PE: TM is dull and retracted (usually not bulging)
-NO mobility of TM
-straw or tan color of eardrum or translucent gray
-sterile fluid in middle ear
Otitis Media with effusion
-watchful waiting, most resolve on own in 3mo.
-test hearing after 3mo of watchful waiting
-re-examine every 3-6 mo until the effusion is resolved
-surgery: tympanostomy and tube
chronic and suppurative otitis
defined as a perforated tympanic membrane with persistent drainage from the middle ear
(untreated or inadequately treated OM that leads to TM perforation, and subsequent contamination and infection leading to otorrhea.)
-hx of multiple episodes of AOM
-living in crowded conditions
Sequelae: conductive hearing loss and intracranial complications.
-otorrhea, fetid (smelling extremely unpleasant), purulent
-fever, pain, and vertigo may indicate intracranial complications
-external canal may/may not be edematous
-usually not tender
-middle ear mucosa visualized thru the perforated TM
Chronic suppurative otitis
Labs: culture the drainage for sensitivity
Imagining: CT scan, MRI, usually not done unless suspecting neoplasm, cranial complications
-remove the exudate from canal w/o pressure.
-abx otics, if these fail you give systemic ciprofloxacin PO
-what is this?
What: skin growth that occur in the middle ear behind the eardrum, increases in size and destroys surrounding delicate bones of middle ear.
-repeated infection, poor ET function
-fullness or pressure in ear
-achy ear especially at night
-facial weakness on affected side d/t CN VII dysfunction
dx: otoscopy, audiometry, XRAY and CT of mastoid may be necessary, refer to ENT.
-signs and sx
Defined as inflammation of the external auditory canal or auricle
Cause: infectious, allergic, and dermal dz
-steph, pseudomonas , proteus
Sx and signs
-pain at tragus or when auricle is pulled
-edematous and erythematous ear canal
-yellow, brown, white or grey debris
-no middle ear fluid
-TM should be mobile,
-cleaning of ear canal; irrigation w/o pressure at body temperature
-treat inflammation and infection w/ Cipro HC, cortisporin, torbadex
Malignant External Otitis/Necrotizing Otitis Externa
-PE exam findings
Defined as an invasive infection of the external auditory canal and skull base
*MC seen in elderly w/ DM and immunocompromised pts.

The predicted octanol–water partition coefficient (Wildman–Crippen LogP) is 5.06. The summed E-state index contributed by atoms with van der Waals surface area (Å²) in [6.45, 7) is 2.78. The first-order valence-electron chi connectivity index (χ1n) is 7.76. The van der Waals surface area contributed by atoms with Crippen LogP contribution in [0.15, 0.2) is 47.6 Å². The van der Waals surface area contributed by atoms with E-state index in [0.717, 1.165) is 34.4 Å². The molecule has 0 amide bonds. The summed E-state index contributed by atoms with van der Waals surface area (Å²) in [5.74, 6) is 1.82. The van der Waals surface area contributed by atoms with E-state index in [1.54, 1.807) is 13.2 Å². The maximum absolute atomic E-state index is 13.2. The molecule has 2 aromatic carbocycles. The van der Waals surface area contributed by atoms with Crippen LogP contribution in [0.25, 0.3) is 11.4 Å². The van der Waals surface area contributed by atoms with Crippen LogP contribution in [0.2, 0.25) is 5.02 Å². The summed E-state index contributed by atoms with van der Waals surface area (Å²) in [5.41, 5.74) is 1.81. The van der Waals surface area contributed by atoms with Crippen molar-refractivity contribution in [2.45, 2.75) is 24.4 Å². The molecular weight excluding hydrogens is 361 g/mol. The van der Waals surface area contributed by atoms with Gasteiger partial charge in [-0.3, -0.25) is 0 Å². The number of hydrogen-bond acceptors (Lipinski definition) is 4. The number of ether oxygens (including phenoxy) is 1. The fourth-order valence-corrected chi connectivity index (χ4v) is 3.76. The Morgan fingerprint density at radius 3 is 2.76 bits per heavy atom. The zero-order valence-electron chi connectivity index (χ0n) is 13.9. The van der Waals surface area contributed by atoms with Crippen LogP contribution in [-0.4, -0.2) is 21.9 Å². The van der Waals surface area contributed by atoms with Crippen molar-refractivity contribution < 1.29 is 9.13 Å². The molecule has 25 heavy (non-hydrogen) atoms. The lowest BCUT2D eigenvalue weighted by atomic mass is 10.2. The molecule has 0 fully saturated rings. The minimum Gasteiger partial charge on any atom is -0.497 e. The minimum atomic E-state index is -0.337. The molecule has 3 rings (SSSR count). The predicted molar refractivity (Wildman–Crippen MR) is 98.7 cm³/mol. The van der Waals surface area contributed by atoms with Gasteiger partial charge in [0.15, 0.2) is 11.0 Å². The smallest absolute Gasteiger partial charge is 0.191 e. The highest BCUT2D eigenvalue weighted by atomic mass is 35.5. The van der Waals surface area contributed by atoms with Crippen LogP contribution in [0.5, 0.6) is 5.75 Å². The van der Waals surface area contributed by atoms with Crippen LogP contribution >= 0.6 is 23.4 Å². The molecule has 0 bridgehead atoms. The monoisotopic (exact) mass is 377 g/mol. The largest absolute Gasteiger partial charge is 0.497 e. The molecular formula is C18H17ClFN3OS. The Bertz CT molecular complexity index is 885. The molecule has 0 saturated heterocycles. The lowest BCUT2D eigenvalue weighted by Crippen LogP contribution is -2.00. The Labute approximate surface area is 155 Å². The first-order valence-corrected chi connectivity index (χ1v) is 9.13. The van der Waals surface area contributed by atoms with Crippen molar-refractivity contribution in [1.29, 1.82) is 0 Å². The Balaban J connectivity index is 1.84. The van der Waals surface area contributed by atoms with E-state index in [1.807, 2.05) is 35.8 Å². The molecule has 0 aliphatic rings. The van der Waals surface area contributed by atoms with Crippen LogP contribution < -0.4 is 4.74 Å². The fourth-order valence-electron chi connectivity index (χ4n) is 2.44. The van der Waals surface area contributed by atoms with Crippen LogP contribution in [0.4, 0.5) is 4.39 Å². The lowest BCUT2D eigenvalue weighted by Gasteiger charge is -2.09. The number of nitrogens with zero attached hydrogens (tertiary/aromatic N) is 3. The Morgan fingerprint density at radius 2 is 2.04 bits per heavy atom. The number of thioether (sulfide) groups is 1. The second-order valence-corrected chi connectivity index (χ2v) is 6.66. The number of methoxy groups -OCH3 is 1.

-SEVERE tolagia and otorrhea, much worse than external otitis
-granulation in the inferior portion of the external auditory canal.
-osteomyelitis of the basee of the skull
- elevated ESR
- positive culture
-Ciprofloxin 750mg PO BID for 6-8 weeks
-no role for topical abx
-clear, pus filled, or bloody drainage from ear
-sudden decrease in ear pain followed by drainage
- hearing loss
-middle ear infection
-acoustic trauma (direct injury, ear struck with an open hand)
-foreign objects in ear
-loud sudden noise (explosion or firearm)
-most heal on own
-usually no abx or topicals but can consider Cortisporin Otic of Cipro HC
-keep ear dry
-ear drum patch
-most frequent cause
Sx: pressure in the ear
-pain d/t stretching of the TM
Most frequent cause is flying though it could be caused by driving as well.
-myringotomy (incision into TM to relieve pressure)
-pre flight decongestants
-chewing gum, yawning, swallowing
Foreign Body in the Ear
irrigation is risky, may cause TM perforation
remove FB with loop or hook....if necessary refer to ENT.
-irrigation with water at body temperature. (so we dont induce vertigo)
-scrapings along the roof of the ear canal.
-what is this?
What: complication of otitis media, develops when middle ear inflammation spreads to the mastoid air cells resulting in infection and destruction of the mastoid bone.
Sx: post auricular pain and erythema, spiking fever, tender mass
dx & tx
-ENT consult, CT scan and MRI if intracranial involvement suspected
Patient admission for IV Abx for 21 days,
-piperacillin and tazobactam (Zosyn)